During a news conference earlier this week, president Vladimir Putin praised Republican presidential candidate Donald Trump as an “absolute leader in the U.S. presidential race.” He also added compliments like ” brilliant and talented,” to describe Mr. Trump. After hearing about these compliments, Mr. Trump responded by saying, “It is always a great honor to be so nicely complimented by a man so highly respected within his own country and beyond.”
Mr. Trump went on to note Mr. Trump’s high poll numbers. In a separate interview with Joe Scarborough, he also mentioned, in an indirect insult to our President, ” at least he’s a leader, unlike what we have in this country.” During that interview the host, Joe Scarborough mentioned that Putin has killed journalists and political opponents in the past but Mr. Trump casually replied by saying that the U.S. does the same thing.
Now you can see how this is concerning for various reasons. Firstly, Mr. Putin sanctioned the unlawful annexation of Crimea from the Ukraine just to keep the Ukraine from developing closer ties with the west. That alone flies in the face of American values of independence and free rule. Secondly, Mr. Putin has utilized the media, much like Mr. Trump to push their agenda–Mr. Putin directly and Mr. Trump indirectly. Thirdly, to not condemn violence against a people group, and actually condone it, is not a virtue that a current or potential president should have.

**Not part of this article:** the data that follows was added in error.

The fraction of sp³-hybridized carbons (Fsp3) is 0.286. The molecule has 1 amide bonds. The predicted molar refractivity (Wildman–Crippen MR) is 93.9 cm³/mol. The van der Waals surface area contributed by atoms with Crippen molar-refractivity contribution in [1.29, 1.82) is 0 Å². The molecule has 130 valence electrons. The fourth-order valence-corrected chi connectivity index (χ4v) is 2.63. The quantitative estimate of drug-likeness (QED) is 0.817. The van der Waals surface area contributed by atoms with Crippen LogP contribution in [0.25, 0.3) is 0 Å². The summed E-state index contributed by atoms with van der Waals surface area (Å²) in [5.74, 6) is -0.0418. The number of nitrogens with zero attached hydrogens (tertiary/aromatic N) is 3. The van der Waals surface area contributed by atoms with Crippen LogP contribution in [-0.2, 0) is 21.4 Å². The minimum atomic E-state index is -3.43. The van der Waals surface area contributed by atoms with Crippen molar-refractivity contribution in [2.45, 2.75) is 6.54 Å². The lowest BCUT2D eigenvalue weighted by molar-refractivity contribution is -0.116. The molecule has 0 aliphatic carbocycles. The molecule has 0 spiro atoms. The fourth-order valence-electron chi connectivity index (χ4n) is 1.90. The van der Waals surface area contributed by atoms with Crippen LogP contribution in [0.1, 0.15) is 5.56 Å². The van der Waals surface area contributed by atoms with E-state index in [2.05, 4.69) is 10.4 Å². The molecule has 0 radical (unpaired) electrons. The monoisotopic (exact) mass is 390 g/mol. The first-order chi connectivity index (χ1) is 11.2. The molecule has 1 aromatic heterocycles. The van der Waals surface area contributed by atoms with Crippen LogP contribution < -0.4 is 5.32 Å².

Both New York Times journalist Charles Blow and Professor Michael Signer wrote interesting articles on demagogues—-Singer’s piece was in the Washington Post . In Singer’s article he quotes author James Fenimore Cooper who described demagogues as meeting four criteria, “they posture as men of the common people; they trigger waves of powerful emotion; they manipulate this emotion for political benefit; and they threaten or break established principles of governance.” When you hear Vladimir Putin railing against Western involvement in Russia’s affairs or Donald Trump talking about placing a wall to keep immigrants out you can see some of Fenimore’s criteria being fulfilled in both men.
One of the interesting things is that these characteristics are seen in long-time Superman arch nemesis, Lex Luthor. He is a character who defines himself as a man of the people, defending the world from the evil alien, Superman. This is rhetoric that we have seen in our political discourse before.
In the series Lex Luthor: Man of Steel, it explores this characters thought process—this is someone who truly sees himself as the good guy in this story.
But thankfully in the end the good guy wins out. That, at least, gives us hope.